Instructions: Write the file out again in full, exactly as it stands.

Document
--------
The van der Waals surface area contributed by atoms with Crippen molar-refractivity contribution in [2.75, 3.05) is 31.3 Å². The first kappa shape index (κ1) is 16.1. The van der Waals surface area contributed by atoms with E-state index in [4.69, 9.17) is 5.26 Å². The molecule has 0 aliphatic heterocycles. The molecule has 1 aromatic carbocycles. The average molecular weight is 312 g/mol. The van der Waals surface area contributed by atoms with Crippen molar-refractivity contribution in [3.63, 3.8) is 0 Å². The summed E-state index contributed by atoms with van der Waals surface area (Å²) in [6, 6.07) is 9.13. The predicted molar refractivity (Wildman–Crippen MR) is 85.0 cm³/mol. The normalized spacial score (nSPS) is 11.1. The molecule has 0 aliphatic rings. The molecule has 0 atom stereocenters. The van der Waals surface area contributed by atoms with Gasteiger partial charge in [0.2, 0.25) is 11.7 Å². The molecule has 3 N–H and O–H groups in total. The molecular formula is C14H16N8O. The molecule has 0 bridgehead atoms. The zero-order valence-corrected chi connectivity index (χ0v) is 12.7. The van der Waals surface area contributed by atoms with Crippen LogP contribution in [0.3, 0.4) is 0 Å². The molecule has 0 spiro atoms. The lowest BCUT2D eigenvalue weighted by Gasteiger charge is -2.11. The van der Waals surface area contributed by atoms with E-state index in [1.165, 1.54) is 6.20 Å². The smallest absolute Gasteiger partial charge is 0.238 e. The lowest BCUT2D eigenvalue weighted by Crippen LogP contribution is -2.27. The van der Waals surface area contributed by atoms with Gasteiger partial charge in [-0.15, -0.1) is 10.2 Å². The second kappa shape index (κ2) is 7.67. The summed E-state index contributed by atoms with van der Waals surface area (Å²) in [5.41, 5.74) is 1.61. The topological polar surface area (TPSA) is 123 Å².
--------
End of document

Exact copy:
The van der Waals surface area contributed by atoms with Crippen molar-refractivity contribution in [2.75, 3.05) is 31.3 Å². The first kappa shape index (κ1) is 16.1. The van der Waals surface area contributed by atoms with E-state index in [4.69, 9.17) is 5.26 Å². The molecule has 0 aliphatic heterocycles. The molecule has 1 aromatic carbocycles. The average molecular weight is 312 g/mol. The van der Waals surface area contributed by atoms with Crippen molar-refractivity contribution in [3.63, 3.8) is 0 Å². The summed E-state index contributed by atoms with van der Waals surface area (Å²) in [6, 6.07) is 9.13. The predicted molar refractivity (Wildman–Crippen MR) is 85.0 cm³/mol. The normalized spacial score (nSPS) is 11.1. The molecule has 0 aliphatic rings. The molecule has 0 atom stereocenters. The van der Waals surface area contributed by atoms with Gasteiger partial charge in [0.2, 0.25) is 11.7 Å². The molecule has 3 N–H and O–H groups in total. The molecular formula is C14H16N8O. The molecule has 0 bridgehead atoms. The zero-order valence-corrected chi connectivity index (χ0v) is 12.7. The van der Waals surface area contributed by atoms with Crippen LogP contribution in [0.3, 0.4) is 0 Å². The molecule has 0 spiro atoms. The lowest BCUT2D eigenvalue weighted by Gasteiger charge is -2.11. The van der Waals surface area contributed by atoms with E-state index in [1.165, 1.54) is 6.20 Å². The smallest absolute Gasteiger partial charge is 0.238 e. The lowest BCUT2D eigenvalue weighted by Crippen LogP contribution is -2.27. The van der Waals surface area contributed by atoms with Gasteiger partial charge in [-0.15, -0.1) is 10.2 Å². The second kappa shape index (κ2) is 7.67. The summed E-state index contributed by atoms with van der Waals surface area (Å²) in [5.41, 5.74) is 1.61. The topological polar surface area (TPSA) is 123 Å².